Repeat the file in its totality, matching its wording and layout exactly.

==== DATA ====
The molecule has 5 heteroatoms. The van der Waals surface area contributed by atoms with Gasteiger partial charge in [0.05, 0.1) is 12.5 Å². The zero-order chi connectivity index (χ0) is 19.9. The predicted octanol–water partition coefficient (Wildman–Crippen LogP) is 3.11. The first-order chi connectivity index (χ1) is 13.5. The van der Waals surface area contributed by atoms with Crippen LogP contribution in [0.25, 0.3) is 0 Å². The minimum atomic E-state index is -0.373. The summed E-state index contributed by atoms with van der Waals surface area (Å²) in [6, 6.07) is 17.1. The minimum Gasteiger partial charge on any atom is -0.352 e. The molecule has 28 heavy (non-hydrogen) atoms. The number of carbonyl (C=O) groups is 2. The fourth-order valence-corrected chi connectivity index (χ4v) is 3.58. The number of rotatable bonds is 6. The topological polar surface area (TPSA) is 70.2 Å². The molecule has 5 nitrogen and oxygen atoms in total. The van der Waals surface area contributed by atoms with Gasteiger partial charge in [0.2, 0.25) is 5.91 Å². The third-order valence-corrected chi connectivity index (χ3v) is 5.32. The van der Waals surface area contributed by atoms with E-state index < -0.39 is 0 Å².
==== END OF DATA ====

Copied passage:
The molecule has 5 heteroatoms. The van der Waals surface area contributed by atoms with Gasteiger partial charge in [0.05, 0.1) is 12.5 Å². The zero-order chi connectivity index (χ0) is 19.9. The predicted octanol–water partition coefficient (Wildman–Crippen LogP) is 3.11. The first-order chi connectivity index (χ1) is 13.5. The van der Waals surface area contributed by atoms with Crippen LogP contribution in [0.25, 0.3) is 0 Å². The minimum atomic E-state index is -0.373. The summed E-state index contributed by atoms with van der Waals surface area (Å²) in [6, 6.07) is 17.1. The minimum Gasteiger partial charge on any atom is -0.352 e. The molecule has 28 heavy (non-hydrogen) atoms. The number of carbonyl (C=O) groups is 2. The fourth-order valence-corrected chi connectivity index (χ4v) is 3.58. The number of rotatable bonds is 6. The topological polar surface area (TPSA) is 70.2 Å². The molecule has 5 nitrogen and oxygen atoms in total. The van der Waals surface area contributed by atoms with Gasteiger partial charge in [0.2, 0.25) is 5.91 Å². The third-order valence-corrected chi connectivity index (χ3v) is 5.32. The van der Waals surface area contributed by atoms with E-state index < -0.39 is 0 Å².